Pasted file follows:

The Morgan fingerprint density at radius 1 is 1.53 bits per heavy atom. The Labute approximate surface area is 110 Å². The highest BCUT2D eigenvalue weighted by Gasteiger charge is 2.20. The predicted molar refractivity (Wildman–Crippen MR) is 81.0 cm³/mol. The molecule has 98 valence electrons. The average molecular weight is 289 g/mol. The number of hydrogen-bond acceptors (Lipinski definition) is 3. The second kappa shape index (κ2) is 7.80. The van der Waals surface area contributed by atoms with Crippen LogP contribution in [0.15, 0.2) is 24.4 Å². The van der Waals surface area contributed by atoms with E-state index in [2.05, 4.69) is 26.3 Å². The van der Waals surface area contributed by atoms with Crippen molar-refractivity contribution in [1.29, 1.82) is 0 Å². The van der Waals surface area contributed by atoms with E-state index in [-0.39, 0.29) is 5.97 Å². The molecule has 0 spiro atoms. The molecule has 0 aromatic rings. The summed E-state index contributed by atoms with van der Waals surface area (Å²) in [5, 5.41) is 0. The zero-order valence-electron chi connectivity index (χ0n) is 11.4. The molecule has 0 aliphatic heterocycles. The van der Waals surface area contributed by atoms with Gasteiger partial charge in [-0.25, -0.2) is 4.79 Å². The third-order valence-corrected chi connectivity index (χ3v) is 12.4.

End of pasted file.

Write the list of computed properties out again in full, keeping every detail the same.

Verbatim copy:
The Morgan fingerprint density at radius 1 is 1.53 bits per heavy atom. The Labute approximate surface area is 110 Å². The highest BCUT2D eigenvalue weighted by Gasteiger charge is 2.20. The predicted molar refractivity (Wildman–Crippen MR) is 81.0 cm³/mol. The molecule has 98 valence electrons. The average molecular weight is 289 g/mol. The number of hydrogen-bond acceptors (Lipinski definition) is 3. The second kappa shape index (κ2) is 7.80. The van der Waals surface area contributed by atoms with Crippen LogP contribution in [0.15, 0.2) is 24.4 Å². The van der Waals surface area contributed by atoms with E-state index in [2.05, 4.69) is 26.3 Å². The van der Waals surface area contributed by atoms with Crippen molar-refractivity contribution in [1.29, 1.82) is 0 Å². The van der Waals surface area contributed by atoms with E-state index in [-0.39, 0.29) is 5.97 Å². The molecule has 0 spiro atoms. The molecule has 0 aromatic rings. The summed E-state index contributed by atoms with van der Waals surface area (Å²) in [5, 5.41) is 0. The zero-order valence-electron chi connectivity index (χ0n) is 11.4. The molecule has 0 aliphatic heterocycles. The van der Waals surface area contributed by atoms with Gasteiger partial charge in [-0.25, -0.2) is 4.79 Å². The third-order valence-corrected chi connectivity index (χ3v) is 12.4.